Big Sur embodies much of what has defined California since the mid twentieth century. A remote, inaccessible, and undeveloped pastoral landscape until 1937, Big Sur quickly became a cultural symbol of California and the West, as well as a home to the ultra-wealthy. This transformation was due in part to writers and artists such as Robinson Jeffers and Ansel Adams, who created an enduring mystique for this coastline. But Big Sur’s prized coastline is also the product of the pioneering efforts of residents and Monterey County officials who forged a collaborative public/private preservation model for Big Sur that foreshadowed the shape of California coastal preservation in the twenty-first century. Big Sur’s well-preserved vistas and high-end real estate situate this coastline between American ideals of development and the wild. It is a space that challenges the way most Americans think of nature, its relationship to people, and what in fact makes a place “wild.” This book highlights today’s complex and ambiguous intersections of class, the environment, and economic development through the lens of an iconic California landscape.
Shelley Alden Brooks teaches twentieth-century U.S., California, and environmental history at the University of California, Davis. She also works for the California History-Social Science Project and serves on the statewide Environmental Literacy Steering Committee.
"We think we know Big Sur because of its iconic role as a California place and muse. Enduring and fragile all at once, Big Sur is even more complex and historically fascinating than a beautiful photograph or poem can adequately assess. It needs a first-rate history book to do it justice, and Shelley Alden Brooks has answered that need."—William Deverell, author of Whitewashed Adobe: The Rise of Los Angeles and the Remaking of Its Mexican Past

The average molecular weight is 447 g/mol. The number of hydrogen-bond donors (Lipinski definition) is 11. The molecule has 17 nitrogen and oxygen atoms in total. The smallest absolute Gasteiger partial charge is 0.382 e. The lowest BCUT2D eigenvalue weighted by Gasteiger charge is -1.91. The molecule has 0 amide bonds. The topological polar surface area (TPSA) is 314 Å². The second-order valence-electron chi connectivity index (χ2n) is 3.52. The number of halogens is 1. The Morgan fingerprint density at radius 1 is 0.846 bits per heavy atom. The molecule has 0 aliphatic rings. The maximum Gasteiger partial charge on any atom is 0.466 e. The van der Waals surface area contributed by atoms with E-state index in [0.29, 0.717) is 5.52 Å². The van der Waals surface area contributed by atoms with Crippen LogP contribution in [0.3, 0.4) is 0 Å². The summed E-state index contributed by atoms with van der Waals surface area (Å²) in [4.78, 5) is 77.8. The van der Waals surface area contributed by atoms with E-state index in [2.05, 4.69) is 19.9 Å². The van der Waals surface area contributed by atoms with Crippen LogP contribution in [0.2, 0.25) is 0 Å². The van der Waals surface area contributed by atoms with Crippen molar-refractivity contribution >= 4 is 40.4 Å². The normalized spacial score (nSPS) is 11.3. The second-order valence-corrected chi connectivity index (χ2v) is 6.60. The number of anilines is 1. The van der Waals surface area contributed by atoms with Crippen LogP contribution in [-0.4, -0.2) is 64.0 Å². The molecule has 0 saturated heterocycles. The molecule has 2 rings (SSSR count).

"An elegantly written, nuanced, and subtle history of how Big Sur has come to be. Shrewd politics, dedicated vision, and good timing led to this treasured landscape’s preservation. A wonderful read, full of important insights. This book is a valuable contribution to California’s environmental history."—Stephanie Pincetl, author of Transforming California: A Political History of Land Use and Development
"With Big Sur, Brooks has made an outstanding contribution to the historical literature on California, the environment, and American counterculture. It is essential reading for students of these subjects and for anyone who has ever been moved by this special place."—Peter S. Alagona, author of After the Grizzly: Endangered Species and the Politics of Place in California